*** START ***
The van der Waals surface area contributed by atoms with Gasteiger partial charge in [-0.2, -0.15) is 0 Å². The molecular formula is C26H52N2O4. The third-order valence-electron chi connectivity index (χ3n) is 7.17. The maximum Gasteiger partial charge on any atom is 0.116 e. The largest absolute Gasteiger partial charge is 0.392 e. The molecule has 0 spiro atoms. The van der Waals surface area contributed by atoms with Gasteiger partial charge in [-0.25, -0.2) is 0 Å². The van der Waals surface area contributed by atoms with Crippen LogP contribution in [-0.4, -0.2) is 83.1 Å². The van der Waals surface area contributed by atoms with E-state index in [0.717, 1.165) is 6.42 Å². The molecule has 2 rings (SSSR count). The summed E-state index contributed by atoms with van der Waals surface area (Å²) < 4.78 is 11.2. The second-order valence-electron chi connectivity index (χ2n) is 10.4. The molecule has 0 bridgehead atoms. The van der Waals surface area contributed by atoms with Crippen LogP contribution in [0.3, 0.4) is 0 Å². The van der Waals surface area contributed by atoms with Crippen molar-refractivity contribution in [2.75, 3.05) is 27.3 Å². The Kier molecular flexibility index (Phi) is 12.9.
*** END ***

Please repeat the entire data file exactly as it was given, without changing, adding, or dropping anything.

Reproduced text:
The van der Waals surface area contributed by atoms with Gasteiger partial charge in [-0.2, -0.15) is 0 Å². The molecular formula is C26H52N2O4. The third-order valence-electron chi connectivity index (χ3n) is 7.17. The maximum Gasteiger partial charge on any atom is 0.116 e. The largest absolute Gasteiger partial charge is 0.392 e. The molecule has 0 spiro atoms. The van der Waals surface area contributed by atoms with Gasteiger partial charge in [-0.25, -0.2) is 0 Å². The van der Waals surface area contributed by atoms with Crippen LogP contribution in [-0.4, -0.2) is 83.1 Å². The van der Waals surface area contributed by atoms with E-state index in [0.717, 1.165) is 6.42 Å². The molecule has 2 rings (SSSR count). The summed E-state index contributed by atoms with van der Waals surface area (Å²) < 4.78 is 11.2. The second-order valence-electron chi connectivity index (χ2n) is 10.4. The molecule has 0 bridgehead atoms. The van der Waals surface area contributed by atoms with Crippen LogP contribution in [0.3, 0.4) is 0 Å². The van der Waals surface area contributed by atoms with Crippen molar-refractivity contribution in [2.75, 3.05) is 27.3 Å². The Kier molecular flexibility index (Phi) is 12.9.